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I'm trying to open a file, search for a specific string in the file to begin my search from and then performing a replacement on a string later on in the file. For example, my file looks like:

Test Old

Hello World




New Data

Old Data

New Data

I want to open the file, begin my search from "Begin_search_here" and then replace the next instance of the word "Old" with "New". My code is shown below and I'm correctly finding the string, but for some reason I'm not writing in the correct location.

open(FILE, "+<$filename") || die "problem opening file";

my search = 0;
while(my $line = <FILE>)
if($line =~ m/Begin_search_here/)
$search = 1;

if($search == 1 && $line =~m/Old/)
$line = s/Old/New/;
print FILE $line

close FILE;
share|improve this question
up vote 4 down vote accepted

Here ya go:

local $^I = '.bak';
local @ARGV = ($filename);
local $_;
my $replaced = 0;

while (<>) {
    if (!$replaced && /Begin_search_here/ .. $replaced) {
        $replaced = s/Old/New/;


Setting the $^I variable enables inplace editing, just as if you had run perl with the -i flag. The original file will be saved with the same name as the original file, but with the extension ".bak"; replace ".bak" with "" if you don't want a backup made.

@ARGV is set to the list of files to do inplace editing on; here just your single file named in the variable $filename.

$_ is localized to prevent overwriting this commonly-used variable in the event this code snippet occurs in a subroutine.

The flip-flop operator .. is used to figure out what part of the file to perform substitutions in. It will be false until the first time a line matching the pattern Begin_search_here is encountered, and then will remain true until the first time a substitution occurs (as recorded in the variable $replaced), when it will turn off.

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You would probably be best served by opening the input file in read mode (open( my $fh, '<', $file ) or die ...;), and writing the modified text to a temporary output file, then copying the temporary file overtop of the input file when you're done doing your processing.

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You are misusing the random-access file mode. By the time you update $line and say print FILE $line, the "cursor" of your filehandle is already positioned at the beginning of the next line. So the original line is not changed and the next line is over-written, instead of overwriting the original line.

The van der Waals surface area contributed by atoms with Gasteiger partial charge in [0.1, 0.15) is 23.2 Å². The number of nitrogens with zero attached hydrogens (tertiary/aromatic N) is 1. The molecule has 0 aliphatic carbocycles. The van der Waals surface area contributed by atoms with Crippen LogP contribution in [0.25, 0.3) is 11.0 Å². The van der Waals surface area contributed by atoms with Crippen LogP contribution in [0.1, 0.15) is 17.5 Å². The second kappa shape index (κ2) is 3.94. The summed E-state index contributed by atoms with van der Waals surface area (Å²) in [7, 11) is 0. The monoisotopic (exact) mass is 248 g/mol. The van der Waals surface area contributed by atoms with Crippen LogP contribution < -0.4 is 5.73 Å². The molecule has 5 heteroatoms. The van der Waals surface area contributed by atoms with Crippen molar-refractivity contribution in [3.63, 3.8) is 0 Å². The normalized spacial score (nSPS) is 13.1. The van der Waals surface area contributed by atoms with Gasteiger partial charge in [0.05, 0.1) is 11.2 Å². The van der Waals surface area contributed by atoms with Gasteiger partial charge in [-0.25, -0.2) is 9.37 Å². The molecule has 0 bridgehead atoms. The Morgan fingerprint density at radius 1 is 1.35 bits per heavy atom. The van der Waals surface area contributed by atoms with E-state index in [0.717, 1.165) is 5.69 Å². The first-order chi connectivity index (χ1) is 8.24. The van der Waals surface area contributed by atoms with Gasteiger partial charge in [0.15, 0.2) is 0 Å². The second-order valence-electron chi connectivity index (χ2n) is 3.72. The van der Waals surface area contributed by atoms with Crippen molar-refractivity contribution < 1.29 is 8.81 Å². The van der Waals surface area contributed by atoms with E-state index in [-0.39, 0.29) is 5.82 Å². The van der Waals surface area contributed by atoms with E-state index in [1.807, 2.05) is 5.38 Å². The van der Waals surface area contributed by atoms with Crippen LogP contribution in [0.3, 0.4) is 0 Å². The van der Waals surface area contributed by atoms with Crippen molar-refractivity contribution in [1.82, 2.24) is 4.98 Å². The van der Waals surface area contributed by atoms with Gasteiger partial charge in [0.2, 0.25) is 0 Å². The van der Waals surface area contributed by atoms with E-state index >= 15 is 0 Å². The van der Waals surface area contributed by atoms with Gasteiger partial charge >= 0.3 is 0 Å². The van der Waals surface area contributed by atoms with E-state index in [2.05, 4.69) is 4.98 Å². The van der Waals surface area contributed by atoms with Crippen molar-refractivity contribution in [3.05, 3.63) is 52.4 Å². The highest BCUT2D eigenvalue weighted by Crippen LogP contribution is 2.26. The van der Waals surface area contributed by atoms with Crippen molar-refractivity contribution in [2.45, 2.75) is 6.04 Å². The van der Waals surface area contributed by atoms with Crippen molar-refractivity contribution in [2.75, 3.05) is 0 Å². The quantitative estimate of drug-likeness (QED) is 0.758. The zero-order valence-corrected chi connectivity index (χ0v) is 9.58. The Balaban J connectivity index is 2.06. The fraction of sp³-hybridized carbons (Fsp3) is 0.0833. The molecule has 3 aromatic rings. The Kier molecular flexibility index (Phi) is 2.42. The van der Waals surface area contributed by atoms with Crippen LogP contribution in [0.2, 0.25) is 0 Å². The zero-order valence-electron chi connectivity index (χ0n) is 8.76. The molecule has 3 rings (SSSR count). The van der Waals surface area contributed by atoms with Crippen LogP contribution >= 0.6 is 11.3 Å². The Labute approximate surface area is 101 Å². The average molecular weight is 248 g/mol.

Inplace editing (see perlrun) looks like it would be well suited for this problem.

Otherwise, you need to read up on the tell function to save your file position before you read a line and seek back to that position before you rewrite the line. Oh, and the data that you write must be exactly the same size as the data you are overwriting, or you will totally fubar your file -- see this question.

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I have done a number of edits like this, that I came up with a generic (yet stripped-down) strategy:

use strict;
use warnings;

use English qw<$INPLACE_EDIT>;
use Params::Util qw<_CODE>;

local $INPLACE_EDIT = '.bak';
local @ARGV = '/path/to/file';

my @line_actions 
    = ( qr/^Begin_search_here/
      , qr/^Old Data/ => sub { s/^Old/New/ }
my $match = shift @line_actions;
while ( <> ) { 
    if ( $match and /$match/ ) { 
        if ( _CODE( $line_actions[0] )) { 
            shift( @line_actions )->( $_ );
        $match = shift @line_actions;
share|improve this answer

This works. It will, as you specified, only replaces one occurrence.

#! /usr/bin/perl -pi.bak

if (not $match_state) {
  if (/Begin_search_here/) {
    $match_state = "accepting";
elsif ($match_state eq "accepting") {
  if (s/Old/New/) {
    $match_state = "done";
share|improve this answer

Be very careful about editing a file in place. If the data you're replacing is a different length, you wreck the file. Also, if your program fails in the middle, you end up with a destroyed file.

Your best bet is to read in each line, process the line, and write each line to a new file. This will even allow you to run your program, examine the output, and if you have an error, fix it and rerun the program. Then, once everything is okay, add in the step to move your new file to the old name.

I've been using Perl since version 3.x, and I can't think of a single time I modified a file in place.

use strict;
use warnings;

open (INPUT, "$oldfile") or die qq(Can't open file "$oldFile" for reading);
open (OUTPUT, "$oldfile.$$") or die qq(Can't open file "$oldfile.$$" for writing);

my $startFlag = 0;
while (my $line = <INPUT>) {
    if ($line ~= /Begin_search_here/) {
        $startFlag = 1;
    if ($startFlag) {
        $line =~ s/New/Old/;
    print OUTPUT "$line";

# Only implement these two steps once you've tested your program
unlink $oldfile;
rename $oldfile.$$", $oldfile;
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